There is a widespread fear that Somaliland 's current opposition to fundamentalism may begin to lose its strength if the international community continues to turn its back on them.
The international think tank Senlis compiled a report in April of this year on the failures of America 's ‘War on Terror'
Those bombings and sponsorship of a proxy Christian army – Ethiopia –to fight in Mogadishu have provided militant Islamists with abundant propaganda material
An embattled population found the resolve to reconstruct itself, establishing functioning organs of government without little upheaval – a rarity in post-conflict reconstruction. Its drive to create multi-party democracy upon a backdrop of relative peace and security has been impressive, if not without flaw.
Of all the states in the Horn of Africa it is the self-declared yet internationally unrecognized aspirant state of Somaliland that offers President Bush with his most viable opportunity to claim an Africa success story.
A 2006 report compiled by the international NGO, concerned with compiling independent reports on politically unstable and humanitarian situation, Crisis Group , called for the urgent action in the Somaliland debate, pointing out that,
A multi-party political system and successive competitive elections have established Somaliland as a rarity in the Horn of Africa and the Muslim world. However, the Somalia Transitional Federal Government continues strongly to oppose Somaliland independence.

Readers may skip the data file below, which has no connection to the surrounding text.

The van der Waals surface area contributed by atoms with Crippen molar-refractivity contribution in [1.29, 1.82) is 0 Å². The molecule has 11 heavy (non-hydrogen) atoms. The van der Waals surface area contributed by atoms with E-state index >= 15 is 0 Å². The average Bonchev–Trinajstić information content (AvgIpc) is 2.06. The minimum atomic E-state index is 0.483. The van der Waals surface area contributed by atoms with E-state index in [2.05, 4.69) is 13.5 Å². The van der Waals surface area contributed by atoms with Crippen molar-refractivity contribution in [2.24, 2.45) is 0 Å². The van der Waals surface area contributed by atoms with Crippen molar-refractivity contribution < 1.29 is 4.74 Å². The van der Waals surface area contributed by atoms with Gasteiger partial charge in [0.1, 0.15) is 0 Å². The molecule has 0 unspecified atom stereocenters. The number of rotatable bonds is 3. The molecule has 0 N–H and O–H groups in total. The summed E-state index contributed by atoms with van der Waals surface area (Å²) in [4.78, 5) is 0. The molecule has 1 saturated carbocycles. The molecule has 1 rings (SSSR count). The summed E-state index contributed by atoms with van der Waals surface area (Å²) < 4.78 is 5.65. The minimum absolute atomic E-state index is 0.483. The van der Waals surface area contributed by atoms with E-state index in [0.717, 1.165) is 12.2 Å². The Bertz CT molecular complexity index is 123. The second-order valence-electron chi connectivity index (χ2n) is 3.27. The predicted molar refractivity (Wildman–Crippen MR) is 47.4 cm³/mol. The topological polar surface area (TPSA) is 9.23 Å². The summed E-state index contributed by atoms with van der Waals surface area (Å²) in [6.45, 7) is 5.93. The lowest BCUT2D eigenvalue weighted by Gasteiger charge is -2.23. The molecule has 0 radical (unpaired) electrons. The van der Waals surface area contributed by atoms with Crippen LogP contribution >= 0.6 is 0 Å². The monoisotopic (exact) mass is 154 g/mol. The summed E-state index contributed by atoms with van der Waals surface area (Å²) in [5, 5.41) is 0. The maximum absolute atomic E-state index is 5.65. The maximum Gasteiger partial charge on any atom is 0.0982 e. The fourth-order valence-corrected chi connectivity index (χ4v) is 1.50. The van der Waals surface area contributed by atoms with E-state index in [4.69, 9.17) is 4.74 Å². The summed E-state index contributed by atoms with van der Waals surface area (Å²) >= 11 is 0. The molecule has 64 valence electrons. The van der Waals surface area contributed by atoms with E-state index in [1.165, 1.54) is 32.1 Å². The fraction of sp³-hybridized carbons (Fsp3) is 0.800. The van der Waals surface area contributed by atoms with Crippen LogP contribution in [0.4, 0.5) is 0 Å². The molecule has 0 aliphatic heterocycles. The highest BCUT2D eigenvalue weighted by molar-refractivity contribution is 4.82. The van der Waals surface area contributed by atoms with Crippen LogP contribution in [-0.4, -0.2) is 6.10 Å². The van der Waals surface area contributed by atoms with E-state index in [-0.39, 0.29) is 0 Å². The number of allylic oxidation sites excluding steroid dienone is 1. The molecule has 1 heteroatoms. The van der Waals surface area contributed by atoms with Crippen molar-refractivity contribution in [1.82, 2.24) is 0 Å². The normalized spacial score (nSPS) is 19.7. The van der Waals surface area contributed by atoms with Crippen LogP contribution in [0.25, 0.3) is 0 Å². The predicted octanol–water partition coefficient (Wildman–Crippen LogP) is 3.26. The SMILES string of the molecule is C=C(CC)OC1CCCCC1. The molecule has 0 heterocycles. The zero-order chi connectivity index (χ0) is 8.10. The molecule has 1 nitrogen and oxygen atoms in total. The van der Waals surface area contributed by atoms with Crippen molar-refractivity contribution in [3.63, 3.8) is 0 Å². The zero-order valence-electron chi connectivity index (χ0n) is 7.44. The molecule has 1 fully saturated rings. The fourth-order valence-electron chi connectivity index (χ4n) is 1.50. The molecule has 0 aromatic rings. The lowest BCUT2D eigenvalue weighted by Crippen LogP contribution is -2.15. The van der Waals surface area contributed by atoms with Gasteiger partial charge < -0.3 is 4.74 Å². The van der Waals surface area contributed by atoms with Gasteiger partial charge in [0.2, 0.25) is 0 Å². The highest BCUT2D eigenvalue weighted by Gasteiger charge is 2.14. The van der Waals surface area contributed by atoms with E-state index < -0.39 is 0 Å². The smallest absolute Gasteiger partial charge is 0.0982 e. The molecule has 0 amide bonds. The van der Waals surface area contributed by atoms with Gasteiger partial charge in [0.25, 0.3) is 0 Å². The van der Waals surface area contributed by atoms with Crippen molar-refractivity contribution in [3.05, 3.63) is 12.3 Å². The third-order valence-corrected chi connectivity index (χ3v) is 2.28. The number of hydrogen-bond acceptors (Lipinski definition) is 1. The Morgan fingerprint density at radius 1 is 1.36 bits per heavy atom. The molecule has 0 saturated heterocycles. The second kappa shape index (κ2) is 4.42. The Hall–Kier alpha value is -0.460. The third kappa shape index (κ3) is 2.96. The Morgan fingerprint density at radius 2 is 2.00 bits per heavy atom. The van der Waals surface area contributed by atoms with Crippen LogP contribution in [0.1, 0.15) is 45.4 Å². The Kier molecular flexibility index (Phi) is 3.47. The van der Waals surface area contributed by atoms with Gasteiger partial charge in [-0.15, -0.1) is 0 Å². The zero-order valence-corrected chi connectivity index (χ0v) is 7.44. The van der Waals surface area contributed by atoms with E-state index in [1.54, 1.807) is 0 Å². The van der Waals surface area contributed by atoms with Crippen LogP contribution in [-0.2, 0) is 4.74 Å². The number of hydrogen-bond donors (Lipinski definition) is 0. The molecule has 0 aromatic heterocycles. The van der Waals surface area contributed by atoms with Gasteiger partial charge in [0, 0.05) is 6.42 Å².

Despite fears that recognition would lead to the fragmentation of Somalia or other AU member states, an AU fact-finding mission in 2005 concluded the situation was sufficiently “unique and self-justified in African political history” that “the case should not be linked to the notion of ‘opening a pandora's box'”. It recommended that the AU “should find a special method of dealing with this outstanding case” at the earliest possible date. On 16 May 2006, Rayale met with the AU Commission Chairperson, Alpha Oumar Konare, to discuss Somaliland 's application for membership.
All evidence leans towards a need to reward Somaliland and not to consider it merely as part of a potentially fractious Africa movement of ‘Balkanization'.
In March of 2006 a speaker of the Somaliland parliament was invited to speak before the National Assembly for Wales and rightly or wrongly took is as recognition of his country. It is a baby step but it is in the right direction.